Disciplinary knowledge considers how substantive knowledge originates, is debated and is revised – i.e. how we create, contest and evaluate substantive knowledge over time. Disciplinary knowledge tells us how we know what we know; it is through disciplinary knowledge that pupils learn the practices of geographers. It gives an insight into the ways that geographers think – how they question, collect, analyse, interpret, evaluate, communicate and debate, and in doing so, how the facts of geography are established and revised. In other words, disciplinary knowledge is about understanding how to think about and find out about the world geographically. Disciplinary knowledge enables one to ‘think like a geographer’. Strands of the curriculum that come under the umbrella of disciplinary knowledge include:

  1. Asking geographical enquiry questions.
  2. Collecting, analysing and interpreting data through fieldwork and related activities.
  3. Interpreting a range of sources of geographical information, including maps, diagrams, globes, aerial photographs and GIS.
  4. Analysing data and communicating geographical information in a variety of ways, including through constructing maps, charts and graphs, and writing at length.
  5. Critically evaluating and debate the impact of geographical processes.
  • Examples of disciplinary knowledge include:
  1. We know there is global warming by measuring temperatures, plotting graphs and analysing them.
  2. We know about settlement patterns by observing them in the field, drawing maps and analysing then.
  3. We know about the water cycle by observing elements of it in the natural world, applying scientific knowledge, and creating geographical diagrams to explain it.

Procedural knowledge and disciplinary knowledge overlap considerably in geography.  They overlap because essentially, it is through knowing how to conduct fieldwork and interpret a range of geographical information (procedural knowledge) that geographers learn the disciplinary knowledge of how substantive knowledge is created and contested over time.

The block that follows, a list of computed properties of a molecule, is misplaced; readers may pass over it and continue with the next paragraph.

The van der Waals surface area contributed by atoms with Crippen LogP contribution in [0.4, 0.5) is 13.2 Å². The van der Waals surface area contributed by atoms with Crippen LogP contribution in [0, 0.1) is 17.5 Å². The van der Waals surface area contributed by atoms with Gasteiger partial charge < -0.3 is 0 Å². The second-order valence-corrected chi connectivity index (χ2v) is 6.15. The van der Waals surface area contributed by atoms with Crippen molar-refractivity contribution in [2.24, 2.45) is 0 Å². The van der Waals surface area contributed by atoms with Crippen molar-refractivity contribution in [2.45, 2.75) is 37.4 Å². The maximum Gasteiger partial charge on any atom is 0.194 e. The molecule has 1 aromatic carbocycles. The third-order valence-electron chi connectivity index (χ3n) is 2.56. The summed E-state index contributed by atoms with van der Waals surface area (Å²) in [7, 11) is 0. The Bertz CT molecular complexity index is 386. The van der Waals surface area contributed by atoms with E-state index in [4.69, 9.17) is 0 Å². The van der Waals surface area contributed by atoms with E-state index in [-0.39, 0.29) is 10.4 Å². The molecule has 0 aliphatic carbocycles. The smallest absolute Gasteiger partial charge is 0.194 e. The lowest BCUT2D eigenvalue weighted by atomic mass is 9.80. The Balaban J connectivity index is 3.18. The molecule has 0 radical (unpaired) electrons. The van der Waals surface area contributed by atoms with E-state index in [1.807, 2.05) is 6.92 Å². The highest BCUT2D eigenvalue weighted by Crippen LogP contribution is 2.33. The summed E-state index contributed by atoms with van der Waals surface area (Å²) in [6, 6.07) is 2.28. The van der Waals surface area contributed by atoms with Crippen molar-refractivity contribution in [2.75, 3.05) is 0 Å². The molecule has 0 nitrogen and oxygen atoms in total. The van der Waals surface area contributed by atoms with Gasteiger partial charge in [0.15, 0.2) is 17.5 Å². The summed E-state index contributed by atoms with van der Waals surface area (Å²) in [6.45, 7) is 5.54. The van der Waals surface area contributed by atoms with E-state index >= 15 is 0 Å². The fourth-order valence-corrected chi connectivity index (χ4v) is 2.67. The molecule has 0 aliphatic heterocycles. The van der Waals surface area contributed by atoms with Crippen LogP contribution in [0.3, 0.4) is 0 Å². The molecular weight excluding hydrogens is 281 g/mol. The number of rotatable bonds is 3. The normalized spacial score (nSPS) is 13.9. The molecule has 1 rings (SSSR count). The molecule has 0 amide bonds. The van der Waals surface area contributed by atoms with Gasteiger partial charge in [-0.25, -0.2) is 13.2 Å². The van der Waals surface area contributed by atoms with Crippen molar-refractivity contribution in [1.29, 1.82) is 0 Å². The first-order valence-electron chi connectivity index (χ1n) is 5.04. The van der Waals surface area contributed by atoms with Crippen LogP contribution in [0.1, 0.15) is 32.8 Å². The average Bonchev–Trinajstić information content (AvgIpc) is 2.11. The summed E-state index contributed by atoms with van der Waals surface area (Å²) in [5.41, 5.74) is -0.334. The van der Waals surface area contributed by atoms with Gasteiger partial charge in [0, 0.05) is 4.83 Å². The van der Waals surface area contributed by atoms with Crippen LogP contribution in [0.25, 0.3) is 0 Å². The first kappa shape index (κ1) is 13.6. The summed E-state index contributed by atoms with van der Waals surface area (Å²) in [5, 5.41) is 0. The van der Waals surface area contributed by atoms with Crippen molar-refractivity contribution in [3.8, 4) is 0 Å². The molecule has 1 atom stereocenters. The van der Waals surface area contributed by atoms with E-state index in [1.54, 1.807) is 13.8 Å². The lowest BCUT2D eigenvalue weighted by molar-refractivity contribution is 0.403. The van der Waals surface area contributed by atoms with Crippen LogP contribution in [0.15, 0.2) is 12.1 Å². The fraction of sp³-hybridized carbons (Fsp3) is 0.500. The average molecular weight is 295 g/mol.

The graphic below, taken from the Ofsted Research Review: Geography 2021, identifies each form of geographical knowledge and the relationships between them.

Our 4 year rolling programme showing substantive and disciplinary knowledge for our current year:

KS1-Rolling-Year-B-Geography 2023 2024

KS2-Rolling-Year-B-Geography 2023 2024


  • Our enquiry-based approach centres each unit of work on overreaching concepts of: space, place and environment.
  1. Place – a specific part of the Earth’s surface that has been named and given meaning by people, although these meanings may differ. Places range in size from the home and locality to a major world region.
  2. Space – the three-dimensional surface of the Earth. While historians study change over time, geographical study emphasises differences across space. This is of particular interest in understanding the rich diversity of environments, peoples, cultures and economies that exist together on the surface of the Earth.
  3. Environment- means our living and non-living surroundings. The features of the environment can be classified as natural, managed, or constructed. The concept of environment provides a powerful way of understanding, explaining and thinking about the world.